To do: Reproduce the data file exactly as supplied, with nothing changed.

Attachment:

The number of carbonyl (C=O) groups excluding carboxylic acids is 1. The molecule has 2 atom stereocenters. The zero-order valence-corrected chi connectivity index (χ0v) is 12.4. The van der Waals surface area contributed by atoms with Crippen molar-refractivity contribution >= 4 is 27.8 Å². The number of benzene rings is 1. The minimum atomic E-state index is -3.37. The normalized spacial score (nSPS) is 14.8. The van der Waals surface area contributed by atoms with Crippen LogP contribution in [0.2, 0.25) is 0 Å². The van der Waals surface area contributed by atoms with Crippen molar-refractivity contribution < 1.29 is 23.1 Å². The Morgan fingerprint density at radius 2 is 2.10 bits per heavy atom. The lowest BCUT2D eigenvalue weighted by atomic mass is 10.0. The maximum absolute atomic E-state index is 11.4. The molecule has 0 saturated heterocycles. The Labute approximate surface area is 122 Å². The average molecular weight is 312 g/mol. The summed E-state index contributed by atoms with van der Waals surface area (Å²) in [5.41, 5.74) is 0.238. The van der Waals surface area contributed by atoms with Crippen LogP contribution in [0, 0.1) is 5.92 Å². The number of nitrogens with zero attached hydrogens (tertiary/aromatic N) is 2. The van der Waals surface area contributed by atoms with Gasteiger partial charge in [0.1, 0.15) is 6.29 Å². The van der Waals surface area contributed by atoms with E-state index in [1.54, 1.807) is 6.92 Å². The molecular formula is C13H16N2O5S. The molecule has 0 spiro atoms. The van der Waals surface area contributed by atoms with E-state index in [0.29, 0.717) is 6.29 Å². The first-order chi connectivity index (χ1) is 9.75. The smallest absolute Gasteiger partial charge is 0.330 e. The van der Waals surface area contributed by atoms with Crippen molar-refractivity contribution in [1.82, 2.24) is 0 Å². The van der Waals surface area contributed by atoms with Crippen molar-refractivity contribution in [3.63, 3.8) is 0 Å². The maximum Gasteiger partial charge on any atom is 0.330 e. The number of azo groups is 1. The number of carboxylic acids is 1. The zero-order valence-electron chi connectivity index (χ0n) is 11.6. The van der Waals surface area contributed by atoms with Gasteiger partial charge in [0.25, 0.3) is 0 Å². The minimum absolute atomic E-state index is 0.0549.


The number of carbonyl (C=O) groups excluding carboxylic acids is 1. The molecule has 2 atom stereocenters. The zero-order valence-corrected chi connectivity index (χ0v) is 12.4. The van der Waals surface area contributed by atoms with Crippen molar-refractivity contribution >= 4 is 27.8 Å². The number of benzene rings is 1. The minimum atomic E-state index is -3.37. The normalized spacial score (nSPS) is 14.8. The van der Waals surface area contributed by atoms with Crippen LogP contribution in [0.2, 0.25) is 0 Å². The van der Waals surface area contributed by atoms with Crippen molar-refractivity contribution < 1.29 is 23.1 Å². The Morgan fingerprint density at radius 2 is 2.10 bits per heavy atom. The lowest BCUT2D eigenvalue weighted by atomic mass is 10.0. The maximum absolute atomic E-state index is 11.4. The molecule has 0 saturated heterocycles. The Labute approximate surface area is 122 Å². The average molecular weight is 312 g/mol. The summed E-state index contributed by atoms with van der Waals surface area (Å²) in [5.41, 5.74) is 0.238. The van der Waals surface area contributed by atoms with Crippen LogP contribution in [0, 0.1) is 5.92 Å². The number of nitrogens with zero attached hydrogens (tertiary/aromatic N) is 2. The van der Waals surface area contributed by atoms with Gasteiger partial charge in [0.1, 0.15) is 6.29 Å². The van der Waals surface area contributed by atoms with E-state index in [1.54, 1.807) is 6.92 Å². The molecular formula is C13H16N2O5S. The molecule has 0 spiro atoms. The van der Waals surface area contributed by atoms with E-state index in [0.29, 0.717) is 6.29 Å². The first-order chi connectivity index (χ1) is 9.75. The smallest absolute Gasteiger partial charge is 0.330 e. The van der Waals surface area contributed by atoms with Crippen molar-refractivity contribution in [1.82, 2.24) is 0 Å². The van der Waals surface area contributed by atoms with Crippen molar-refractivity contribution in [3.63, 3.8) is 0 Å². The maximum Gasteiger partial charge on any atom is 0.330 e. The number of azo groups is 1. The number of carboxylic acids is 1. The zero-order valence-electron chi connectivity index (χ0n) is 11.6. The van der Waals surface area contributed by atoms with Gasteiger partial charge in [0.25, 0.3) is 0 Å². The minimum absolute atomic E-state index is 0.0549.